Microsoft Chart with XML Data

Beginners Guide to SQL Server Integration Services Using Visual Studio 2005 An ideal book and eBook for trainers who want to teach an introductory course in SQL Server Integration Services or, to those who want to study and learn SSIS in a little over two weeks.
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Binding the chart to XML data

Drag and drop a Microsoft Chart control from Toolbox under Data to the Default.aspx page as in the previous cited article. Drag and drop a button and change its Text property to Display Chart as shown.

Figure 07: Chart1 on Default.aspx page

Microsoft Chart with XML Data

Double click the button and to the button's click event insert the listing shown in the page's code.

Listing 03: Code for the button's click event

Imports System.Data

Partial Class _Default
Inherits System.Web.UI.Page

Protected Sub Button1_Click(ByVal sender As Object, _
ByVal e As System.EventArgs) Handles Button1.Click
Dim ds As New DataSet
'Read xml data to the dataset
ds.ReadXml("C:Documents and SettingsJayaram Krishnaswamy" & _
"My DocumentsVisual Studio 2008Chart_XMLWeb" & _
"App_DataPrincetonXMLDOC.xml")
'code used for verifying necessary strings
'Response.Write(ds.Tables(0).Columns(0).ColumnName.ToString())
'Response.Write(ds.Tables(0).Columns(1).ColumnName.ToString())
'Response.Write(ds.Tables(0).Columns(2).ColumnName.ToString())
'Response.Write(ds.Tables(0).Columns(3).ColumnName.ToString())
Chart1.DataSource = ds
Chart1.Series("Series1").XValueMember = _
ds.Tables(0).Columns(1).ColumnName.ToString()
Chart1.Series("Series1").YValueMembers = _
ds.Tables(0).Columns(2).ColumnName.ToString()
Chart1.Series.Add("Series2")
Chart1.Series("Series2").XValueMember = _
ds.Tables(0).Columns(1).ColumnName.ToString()
Chart1.Series("Series2").YValueMembers = _
ds.Tables(0).Columns(3).ColumnName.ToString()
Chart1.Series(0).Color = Drawing.Color.DarkRed
Chart1.Series(1).Color = Drawing.Color.RoyalBlue
Chart1.ChartAreas("ChartArea1").AxisX.Interval = 1
Chart1.DataBind()

End Sub
End Class

Build the web site project and browse the page on the browser. In the web page that gets displayed click on the Display Chart button. The chart gets displayed as shown in the next figure.

The dataset gets the XML document using ReadXML(). All you need to do is to point to the correct location of the XML Document. The information is parsed and provided to the proper components of the chart(Series and Columns). The commented code was used to verify that the proper association is made to the chart components.

Figure 08: PrincetonTemp Chart

Microsoft Chart with XML Data

While modifying the imported XML file make sure that you add the <root/> element otherwise you will encounter an XML exception as shown.

Figure 09: XML Exception

Microsoft Chart with XML Data

Although we started off with an element-centric XML the ReadXML() method provides the proper nodes of the XML for the chart even for attribute-centric XML Documents.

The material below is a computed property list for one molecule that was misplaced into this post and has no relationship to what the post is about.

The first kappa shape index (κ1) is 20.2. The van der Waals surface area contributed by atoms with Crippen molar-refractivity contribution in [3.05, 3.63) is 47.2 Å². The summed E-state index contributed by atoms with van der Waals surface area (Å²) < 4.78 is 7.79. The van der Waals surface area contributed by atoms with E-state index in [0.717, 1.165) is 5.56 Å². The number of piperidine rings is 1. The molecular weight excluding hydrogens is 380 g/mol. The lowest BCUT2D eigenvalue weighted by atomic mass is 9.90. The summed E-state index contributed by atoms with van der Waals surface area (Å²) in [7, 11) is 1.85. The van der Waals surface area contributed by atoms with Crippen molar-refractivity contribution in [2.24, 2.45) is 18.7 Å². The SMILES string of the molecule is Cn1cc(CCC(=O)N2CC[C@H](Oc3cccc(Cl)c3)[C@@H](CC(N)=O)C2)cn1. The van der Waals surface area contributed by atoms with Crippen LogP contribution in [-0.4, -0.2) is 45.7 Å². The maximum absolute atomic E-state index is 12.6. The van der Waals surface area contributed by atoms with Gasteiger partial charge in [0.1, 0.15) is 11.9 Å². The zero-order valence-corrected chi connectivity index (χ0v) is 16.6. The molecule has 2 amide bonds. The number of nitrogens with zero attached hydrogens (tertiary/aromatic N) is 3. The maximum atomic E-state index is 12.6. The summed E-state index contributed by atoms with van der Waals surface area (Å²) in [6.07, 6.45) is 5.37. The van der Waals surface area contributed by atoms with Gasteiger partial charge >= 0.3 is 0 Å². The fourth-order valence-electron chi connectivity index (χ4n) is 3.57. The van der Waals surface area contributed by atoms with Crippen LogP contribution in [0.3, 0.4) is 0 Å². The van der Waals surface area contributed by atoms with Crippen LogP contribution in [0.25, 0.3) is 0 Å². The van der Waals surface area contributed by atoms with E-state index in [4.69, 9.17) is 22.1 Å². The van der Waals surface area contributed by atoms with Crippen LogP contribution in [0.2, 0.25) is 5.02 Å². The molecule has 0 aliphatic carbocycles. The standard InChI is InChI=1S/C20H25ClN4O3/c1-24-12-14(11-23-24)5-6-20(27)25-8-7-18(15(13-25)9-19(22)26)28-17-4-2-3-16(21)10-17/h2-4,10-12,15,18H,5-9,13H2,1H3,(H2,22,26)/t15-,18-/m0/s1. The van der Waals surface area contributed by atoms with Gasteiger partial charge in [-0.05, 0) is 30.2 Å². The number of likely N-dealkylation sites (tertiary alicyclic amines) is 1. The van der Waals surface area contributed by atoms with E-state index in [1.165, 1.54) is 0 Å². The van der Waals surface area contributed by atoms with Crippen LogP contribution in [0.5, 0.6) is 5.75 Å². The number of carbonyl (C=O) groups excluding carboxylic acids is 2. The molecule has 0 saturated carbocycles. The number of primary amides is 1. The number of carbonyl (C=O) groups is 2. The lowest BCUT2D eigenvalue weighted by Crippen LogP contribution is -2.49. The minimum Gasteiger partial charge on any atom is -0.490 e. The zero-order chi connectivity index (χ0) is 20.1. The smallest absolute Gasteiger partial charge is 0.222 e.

Adding titles to chart

Although data is central to a chart,titles are absoutely necessary. They can be added at design time using the properties of the chart. They can be added at run time so as to customize them. In the next subsections we will add a title to the chart and the axes as well as set the minimum and maximum values for the Y-axis.

Adding a title to the chart

The chart's title belongs to the titles collection. You first need to add the title element and then format the same providing a text; positional and size information. The following listing shows code used to add a title to the chart. The chart size was increased to 400x400 from its default 300x300 size.

Listing 4: Adding X and Y axes titles to basic chart

Chart1.Height = 400
Chart1.Width = 400
Chart1.ChartAreas("ChartArea1").AxisY.Minimum = 30
Chart1.ChartAreas("ChartArea1").AxisY.Maximum = 90
Chart1.Titles.Add("Title1")
With Chart1.Titles("Title1")
.Text = "Princeton Temperature"
.ForeColor = Drawing.Color.BlueViolet
.TextStyle = DataVisualization.Charting.TextStyle.Emboss
.Font = New Drawing.Font("Broadway", 14, Drawing.FontStyle.Bold)
.Alignment = Drawing.ContentAlignment.TopCenter
.Position.Width = 100
.Position.Height = 25
End With

Adding titles to X and Y axis (shown for X axis)

Chart axes titles are essential for any chart. The chart axes are a property of the chart areas in the MS Chart Control. All axes properties are easily accessible as shown in the next figure. For a Column type chart there are two X and two Y axes.

Figure 10: Chart axes properties

Microsoft Chart with XML Data

Code for adding and formatting the axes

The code shown in the following listing will add the titles for the X and Y axes for the basic columnar chart of Figure 09. The code snippet can be inserted in the click event of the button.

Listing 5: Adding X and Y axes titles to basic chart

With Chart1.ChartAreas("ChartArea1")
.AxisX.Title = "Month"
.AxisX.TitleFont = New Drawing.Font("Broadway", 12, Drawing.FontStyle.Bold)
.AxisX.TitleForeColor = Drawing.Color.DarkMagenta
.AxisY.Title = "Temperature in Deg F"
.AxisY.TitleFont = New Drawing.Font("Verdana", 12, Drawing.FontStyle.Bold)
.AxisY.TitleForeColor = Drawing.Color.DarkMagenta
End With

Setting the maximum and minimum values for an axis

Sometimes it may be necessary to change the displayed maximum and minimum values for the axes in order to better bring out the details and reduce the chart size. For example the program has used the default of 0 and 100 as the minimum and maximum values for the graph in Figure 08. This could be changed using the Maximum and Minimum properties of the axes as shown in the next listing.

Listing 6:Maximum and Minimum of the axes

Chart1.ChartAreas("ChartArea1").AxisY.Minimum = 30